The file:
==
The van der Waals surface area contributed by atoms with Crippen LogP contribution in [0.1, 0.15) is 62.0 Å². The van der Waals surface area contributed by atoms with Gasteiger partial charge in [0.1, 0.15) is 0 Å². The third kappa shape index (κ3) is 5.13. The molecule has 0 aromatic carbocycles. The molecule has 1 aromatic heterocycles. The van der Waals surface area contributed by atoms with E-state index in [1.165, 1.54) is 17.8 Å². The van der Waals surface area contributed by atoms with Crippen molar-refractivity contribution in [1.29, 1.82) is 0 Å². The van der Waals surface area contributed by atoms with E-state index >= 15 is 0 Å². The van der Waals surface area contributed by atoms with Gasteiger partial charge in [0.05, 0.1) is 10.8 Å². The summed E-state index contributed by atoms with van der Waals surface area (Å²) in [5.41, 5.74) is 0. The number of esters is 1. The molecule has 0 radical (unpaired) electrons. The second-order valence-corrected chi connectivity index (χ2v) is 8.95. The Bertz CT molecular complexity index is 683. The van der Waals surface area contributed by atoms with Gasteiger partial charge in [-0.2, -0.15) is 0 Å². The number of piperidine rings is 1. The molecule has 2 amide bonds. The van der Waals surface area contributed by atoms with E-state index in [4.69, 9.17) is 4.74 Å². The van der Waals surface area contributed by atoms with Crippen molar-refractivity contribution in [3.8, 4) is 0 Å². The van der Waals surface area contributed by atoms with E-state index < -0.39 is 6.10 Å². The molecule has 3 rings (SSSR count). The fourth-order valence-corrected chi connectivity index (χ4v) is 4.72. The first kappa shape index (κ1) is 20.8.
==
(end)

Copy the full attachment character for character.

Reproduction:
The van der Waals surface area contributed by atoms with Crippen LogP contribution in [0.1, 0.15) is 62.0 Å². The van der Waals surface area contributed by atoms with Gasteiger partial charge in [0.1, 0.15) is 0 Å². The third kappa shape index (κ3) is 5.13. The molecule has 0 aromatic carbocycles. The molecule has 1 aromatic heterocycles. The van der Waals surface area contributed by atoms with E-state index in [1.165, 1.54) is 17.8 Å². The van der Waals surface area contributed by atoms with Crippen molar-refractivity contribution in [1.29, 1.82) is 0 Å². The van der Waals surface area contributed by atoms with E-state index >= 15 is 0 Å². The van der Waals surface area contributed by atoms with Gasteiger partial charge in [0.05, 0.1) is 10.8 Å². The summed E-state index contributed by atoms with van der Waals surface area (Å²) in [5.41, 5.74) is 0. The number of esters is 1. The molecule has 0 radical (unpaired) electrons. The second-order valence-corrected chi connectivity index (χ2v) is 8.95. The Bertz CT molecular complexity index is 683. The van der Waals surface area contributed by atoms with Gasteiger partial charge in [-0.2, -0.15) is 0 Å². The number of piperidine rings is 1. The molecule has 2 amide bonds. The van der Waals surface area contributed by atoms with E-state index in [4.69, 9.17) is 4.74 Å². The van der Waals surface area contributed by atoms with Crippen molar-refractivity contribution in [3.8, 4) is 0 Å². The van der Waals surface area contributed by atoms with E-state index < -0.39 is 6.10 Å². The molecule has 3 rings (SSSR count). The fourth-order valence-corrected chi connectivity index (χ4v) is 4.72. The first kappa shape index (κ1) is 20.8.